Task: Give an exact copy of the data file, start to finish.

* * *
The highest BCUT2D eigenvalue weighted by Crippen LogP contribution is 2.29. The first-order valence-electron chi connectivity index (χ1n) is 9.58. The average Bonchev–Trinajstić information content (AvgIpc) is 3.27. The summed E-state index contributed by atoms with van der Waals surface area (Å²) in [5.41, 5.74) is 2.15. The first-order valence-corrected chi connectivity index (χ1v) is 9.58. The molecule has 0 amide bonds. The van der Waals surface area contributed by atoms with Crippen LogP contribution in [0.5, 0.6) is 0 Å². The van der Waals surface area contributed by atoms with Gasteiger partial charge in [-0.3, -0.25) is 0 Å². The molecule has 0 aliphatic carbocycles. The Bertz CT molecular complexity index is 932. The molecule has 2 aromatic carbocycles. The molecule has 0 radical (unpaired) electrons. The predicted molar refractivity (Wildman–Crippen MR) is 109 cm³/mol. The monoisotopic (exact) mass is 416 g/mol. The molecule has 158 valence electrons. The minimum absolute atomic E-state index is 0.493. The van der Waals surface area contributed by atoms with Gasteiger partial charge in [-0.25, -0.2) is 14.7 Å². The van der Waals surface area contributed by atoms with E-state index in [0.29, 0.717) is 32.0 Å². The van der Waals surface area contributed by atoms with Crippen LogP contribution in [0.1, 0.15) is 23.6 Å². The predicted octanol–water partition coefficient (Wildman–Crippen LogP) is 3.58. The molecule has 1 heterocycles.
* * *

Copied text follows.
The highest BCUT2D eigenvalue weighted by Crippen LogP contribution is 2.29. The first-order valence-electron chi connectivity index (χ1n) is 9.58. The average Bonchev–Trinajstić information content (AvgIpc) is 3.27. The summed E-state index contributed by atoms with van der Waals surface area (Å²) in [5.41, 5.74) is 2.15. The first-order valence-corrected chi connectivity index (χ1v) is 9.58. The molecule has 0 amide bonds. The van der Waals surface area contributed by atoms with Crippen LogP contribution in [0.5, 0.6) is 0 Å². The van der Waals surface area contributed by atoms with Gasteiger partial charge in [-0.3, -0.25) is 0 Å². The molecule has 0 aliphatic carbocycles. The Bertz CT molecular complexity index is 932. The molecule has 2 aromatic carbocycles. The molecule has 0 radical (unpaired) electrons. The predicted molar refractivity (Wildman–Crippen MR) is 109 cm³/mol. The monoisotopic (exact) mass is 416 g/mol. The molecule has 158 valence electrons. The minimum absolute atomic E-state index is 0.493. The van der Waals surface area contributed by atoms with Gasteiger partial charge in [-0.25, -0.2) is 14.7 Å². The van der Waals surface area contributed by atoms with E-state index in [0.29, 0.717) is 32.0 Å². The van der Waals surface area contributed by atoms with Crippen LogP contribution in [0.1, 0.15) is 23.6 Å². The predicted octanol–water partition coefficient (Wildman–Crippen LogP) is 3.58. The molecule has 1 heterocycles.